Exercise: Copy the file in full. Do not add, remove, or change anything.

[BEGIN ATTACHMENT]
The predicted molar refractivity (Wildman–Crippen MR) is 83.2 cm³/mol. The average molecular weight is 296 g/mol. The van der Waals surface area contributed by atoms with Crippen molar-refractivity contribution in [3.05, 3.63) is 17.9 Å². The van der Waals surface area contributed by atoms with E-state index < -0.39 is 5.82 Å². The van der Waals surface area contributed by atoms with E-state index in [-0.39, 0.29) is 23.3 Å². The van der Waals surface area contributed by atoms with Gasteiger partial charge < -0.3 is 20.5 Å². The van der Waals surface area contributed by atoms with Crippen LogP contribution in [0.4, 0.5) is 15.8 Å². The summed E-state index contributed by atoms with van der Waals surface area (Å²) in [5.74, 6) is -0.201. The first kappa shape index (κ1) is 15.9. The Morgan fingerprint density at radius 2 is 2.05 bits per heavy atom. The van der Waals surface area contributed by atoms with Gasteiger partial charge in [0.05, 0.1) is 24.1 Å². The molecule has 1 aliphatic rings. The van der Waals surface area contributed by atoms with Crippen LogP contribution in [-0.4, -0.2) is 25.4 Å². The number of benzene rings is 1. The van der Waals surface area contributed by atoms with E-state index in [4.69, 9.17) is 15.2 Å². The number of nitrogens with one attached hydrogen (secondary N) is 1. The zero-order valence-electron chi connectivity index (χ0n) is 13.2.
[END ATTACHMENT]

The predicted molar refractivity (Wildman–Crippen MR) is 83.2 cm³/mol. The average molecular weight is 296 g/mol. The van der Waals surface area contributed by atoms with Crippen molar-refractivity contribution in [3.05, 3.63) is 17.9 Å². The van der Waals surface area contributed by atoms with E-state index < -0.39 is 5.82 Å². The van der Waals surface area contributed by atoms with E-state index in [-0.39, 0.29) is 23.3 Å². The van der Waals surface area contributed by atoms with Gasteiger partial charge < -0.3 is 20.5 Å². The van der Waals surface area contributed by atoms with Crippen LogP contribution in [0.4, 0.5) is 15.8 Å². The summed E-state index contributed by atoms with van der Waals surface area (Å²) in [5.74, 6) is -0.201. The first kappa shape index (κ1) is 15.9. The Morgan fingerprint density at radius 2 is 2.05 bits per heavy atom. The van der Waals surface area contributed by atoms with Gasteiger partial charge in [0.05, 0.1) is 24.1 Å². The molecule has 1 aliphatic rings. The van der Waals surface area contributed by atoms with Crippen LogP contribution in [-0.4, -0.2) is 25.4 Å². The number of benzene rings is 1. The van der Waals surface area contributed by atoms with E-state index in [4.69, 9.17) is 15.2 Å². The number of nitrogens with one attached hydrogen (secondary N) is 1. The zero-order valence-electron chi connectivity index (χ0n) is 13.2.